Pediatric blood and marrow transplant physician Jakub Tolar, M.D., Ph.D., has been named director of the University of Minnesota’s Stem Cell Institute. He will assume the role on January 1, 2013, when the institute’s current director, Jonathan Slack, Ph.D., steps down to return to his native England.
Tolar is currently an associate professor in the University of Minnesota Medical School’s Department of Pediatrics, where he holds the Albert D. and Eva J. Corniea Chair. He is an expert in the field of pediatric blood and marrow transplantation and director of stem cell/gene therapies in the Masonic Cancer Center, University of Minnesota.
“Jakub is going to be a superb leader for the Stem Cell Institute. He has a breadth of knowledge and experience that spans the continuum of stem cell science, from fundamental developmental biology to design and conduct of clinical trials,” says Tucker LeBien, Ph.D., the Medical School’s vice dean for research. “The University has been a leader in unlocking the potential of stem cell research, and Jakub will have the opportunity to lead a cohort of talented faculty and students from across the University to harness the potential of stem cell science in research and patient care.”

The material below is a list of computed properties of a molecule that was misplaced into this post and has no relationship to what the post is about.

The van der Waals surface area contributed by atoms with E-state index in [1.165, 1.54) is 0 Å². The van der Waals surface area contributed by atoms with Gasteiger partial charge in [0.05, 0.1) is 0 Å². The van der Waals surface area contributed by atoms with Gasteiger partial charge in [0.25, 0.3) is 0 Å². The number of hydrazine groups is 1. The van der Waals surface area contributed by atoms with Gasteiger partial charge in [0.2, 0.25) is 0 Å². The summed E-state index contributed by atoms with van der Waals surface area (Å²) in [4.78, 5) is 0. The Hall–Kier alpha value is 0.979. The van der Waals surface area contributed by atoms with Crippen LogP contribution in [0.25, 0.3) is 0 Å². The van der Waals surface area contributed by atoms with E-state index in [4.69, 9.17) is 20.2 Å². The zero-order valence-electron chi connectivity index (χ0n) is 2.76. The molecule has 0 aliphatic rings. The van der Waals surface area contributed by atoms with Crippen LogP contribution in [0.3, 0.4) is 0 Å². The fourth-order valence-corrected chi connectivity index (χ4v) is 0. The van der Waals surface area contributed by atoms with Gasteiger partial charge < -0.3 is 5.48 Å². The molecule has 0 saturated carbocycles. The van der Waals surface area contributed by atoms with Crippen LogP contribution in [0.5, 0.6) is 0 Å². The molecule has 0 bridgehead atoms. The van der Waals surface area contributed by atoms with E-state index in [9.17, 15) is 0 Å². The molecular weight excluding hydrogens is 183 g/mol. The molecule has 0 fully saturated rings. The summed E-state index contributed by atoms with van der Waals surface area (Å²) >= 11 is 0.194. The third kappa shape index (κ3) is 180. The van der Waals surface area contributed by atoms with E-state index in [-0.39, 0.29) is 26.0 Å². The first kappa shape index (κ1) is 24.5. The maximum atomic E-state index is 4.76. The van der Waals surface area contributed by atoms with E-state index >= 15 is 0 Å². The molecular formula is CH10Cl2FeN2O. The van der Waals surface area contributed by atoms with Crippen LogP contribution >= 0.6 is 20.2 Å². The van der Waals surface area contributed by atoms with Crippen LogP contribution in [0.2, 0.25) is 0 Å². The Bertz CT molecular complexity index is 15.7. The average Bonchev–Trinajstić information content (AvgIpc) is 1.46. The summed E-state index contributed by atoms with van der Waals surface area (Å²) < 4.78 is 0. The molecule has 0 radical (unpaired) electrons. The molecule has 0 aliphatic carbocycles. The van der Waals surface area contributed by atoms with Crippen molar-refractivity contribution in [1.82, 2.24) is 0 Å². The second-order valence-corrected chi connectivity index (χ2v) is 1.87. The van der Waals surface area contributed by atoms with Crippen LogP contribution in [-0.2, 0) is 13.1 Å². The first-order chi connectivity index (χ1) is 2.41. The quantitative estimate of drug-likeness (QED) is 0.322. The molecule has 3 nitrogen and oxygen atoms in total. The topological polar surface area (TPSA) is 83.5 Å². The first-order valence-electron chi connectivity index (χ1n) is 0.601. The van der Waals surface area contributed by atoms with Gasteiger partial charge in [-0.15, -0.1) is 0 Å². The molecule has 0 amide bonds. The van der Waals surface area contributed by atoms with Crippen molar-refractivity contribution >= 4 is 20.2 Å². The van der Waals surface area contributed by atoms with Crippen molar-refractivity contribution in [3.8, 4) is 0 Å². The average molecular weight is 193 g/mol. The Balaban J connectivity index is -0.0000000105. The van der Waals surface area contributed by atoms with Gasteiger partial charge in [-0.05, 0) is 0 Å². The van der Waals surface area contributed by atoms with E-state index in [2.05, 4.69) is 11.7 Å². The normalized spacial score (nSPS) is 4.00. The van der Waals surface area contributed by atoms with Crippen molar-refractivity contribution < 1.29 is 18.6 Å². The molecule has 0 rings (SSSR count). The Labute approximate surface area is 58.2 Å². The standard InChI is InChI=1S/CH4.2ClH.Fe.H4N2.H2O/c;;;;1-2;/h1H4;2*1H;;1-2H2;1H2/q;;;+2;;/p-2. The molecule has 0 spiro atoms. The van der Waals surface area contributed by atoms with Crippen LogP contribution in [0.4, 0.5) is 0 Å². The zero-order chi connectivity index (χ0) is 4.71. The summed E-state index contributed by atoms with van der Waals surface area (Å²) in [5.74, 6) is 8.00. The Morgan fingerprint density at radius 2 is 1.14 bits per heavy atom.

In his new role, Tolar will oversee the world’s first interdisciplinary institutes dedicated to stem cell research. The Stem Cell Institute draws University faculty from 17 departments and centers participating in stem cell research. These faculty members have secured more than $43 million in funding since 1999 to support research targeting five primary diseases: cancer, diabetes, heart disease, neurologic disorders, and congenital conditions. Many of these accomplishments would not have been possible without the leadership of the institute’s outgoing director, Jonathan Slack.
“One of Jonathan’s initial contributions to the institute was to establish a facility for creating induced pluripotent stem cells that could be used by investigators throughout the institution to advance stem cell treatments, technology, and clinical approaches,” says LeBien. “He also had his eye on the educational mission of the institute and led the development of a highly successful M.S. degree in stem cell biology.”
Since joining the University of Minnesota from his native Czech Republic in 2005, Tolar has been active in both research and clinical education. His research focuses primarily on cellular therapies, specifically on improving the safety of existing therapies and investigational mechanisms by which stem cell transplantation is effective in repairing damaged tissue.
Tolar maintains a clinical practice through the University of Minnesota Amplatz Children’s Hospital and is focused on protocols using hematopoietic stem cell transplant as a treatment for a number of genetic conditions. In 2011, he was named one of the Best Doctors in America.